SXSW music panel takes on #MeToo, Time’s Up movements

A South by Southwest panel of powerful female artists takes on the groundbreaking and controversial anti-harassment movement in Hollywood.

The musicians say with no HR Department in their industry, it’s crucial that they back the Times Up and MeToo campaigns.

Costa Rican Rapper Nakury says her high-energy rhymes are written to empower women, but there was a time when she was afraid sexual harassment would cripple her career. 

“There was one guy that said to me that he was going to close every door to me,” Nakury said.

She believes that kind of manipulation is still happening to many other women in the music industry worldwide.

Nakury took her story to SXSW — where artists and executives looked at ways to add steam to the MeToo and Times Up movements — and show up-and-coming artists ways to defend themselves. 

“We have to know that we don’t deserve that. And, when we’re in that position we have all of our right to say no,” Nakury said.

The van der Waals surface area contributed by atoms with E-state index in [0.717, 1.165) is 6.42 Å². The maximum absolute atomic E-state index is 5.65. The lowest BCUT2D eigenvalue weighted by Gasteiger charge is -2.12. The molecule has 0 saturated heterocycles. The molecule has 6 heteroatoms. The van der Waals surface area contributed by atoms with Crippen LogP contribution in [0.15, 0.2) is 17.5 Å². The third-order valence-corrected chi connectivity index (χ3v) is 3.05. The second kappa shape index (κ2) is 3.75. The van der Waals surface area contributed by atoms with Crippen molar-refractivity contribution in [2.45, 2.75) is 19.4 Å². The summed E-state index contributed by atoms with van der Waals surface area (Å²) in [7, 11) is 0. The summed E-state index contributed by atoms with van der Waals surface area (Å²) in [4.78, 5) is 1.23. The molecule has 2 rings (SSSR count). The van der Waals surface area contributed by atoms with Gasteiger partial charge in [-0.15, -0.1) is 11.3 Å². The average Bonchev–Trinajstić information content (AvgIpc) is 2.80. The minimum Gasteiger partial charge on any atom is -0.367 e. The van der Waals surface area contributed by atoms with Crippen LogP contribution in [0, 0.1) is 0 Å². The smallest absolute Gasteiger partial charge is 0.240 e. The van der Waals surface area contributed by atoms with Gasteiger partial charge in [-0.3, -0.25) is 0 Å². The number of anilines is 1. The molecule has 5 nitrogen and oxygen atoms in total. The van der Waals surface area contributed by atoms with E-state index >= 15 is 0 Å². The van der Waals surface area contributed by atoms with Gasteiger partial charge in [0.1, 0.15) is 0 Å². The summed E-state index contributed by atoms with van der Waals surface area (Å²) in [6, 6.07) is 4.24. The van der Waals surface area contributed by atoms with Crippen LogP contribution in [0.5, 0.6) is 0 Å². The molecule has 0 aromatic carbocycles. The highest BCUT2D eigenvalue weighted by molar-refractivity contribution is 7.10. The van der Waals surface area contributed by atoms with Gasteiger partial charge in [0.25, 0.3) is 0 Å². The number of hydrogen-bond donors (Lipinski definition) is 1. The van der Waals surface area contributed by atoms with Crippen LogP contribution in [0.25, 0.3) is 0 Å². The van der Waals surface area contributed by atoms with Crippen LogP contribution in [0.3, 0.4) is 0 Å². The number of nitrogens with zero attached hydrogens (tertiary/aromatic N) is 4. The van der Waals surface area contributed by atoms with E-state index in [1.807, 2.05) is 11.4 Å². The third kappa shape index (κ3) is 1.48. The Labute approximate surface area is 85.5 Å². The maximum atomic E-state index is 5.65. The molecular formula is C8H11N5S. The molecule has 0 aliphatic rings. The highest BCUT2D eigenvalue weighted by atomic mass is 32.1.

Women performers say one of the biggest challenges is the lack of structure in the industry. When the workplace is a studio, bar or a tour bus, there’s no authority or office to file a report. 

“If we come together as Hollywood did, in a strong way, then a lot of changes will come in the future,” said Diana Rodriguez, CEO of Criteria Entertainment.

For Nakury, that means more women need to speak out and be the lead needed. Nakury says with a microphone in hand, the best way for women artists to be heard is to speak out.

The artists also offered ways for young artists to shut down sexual harassment in the workplace. One piece of advice: say “no” even if you are not the target.

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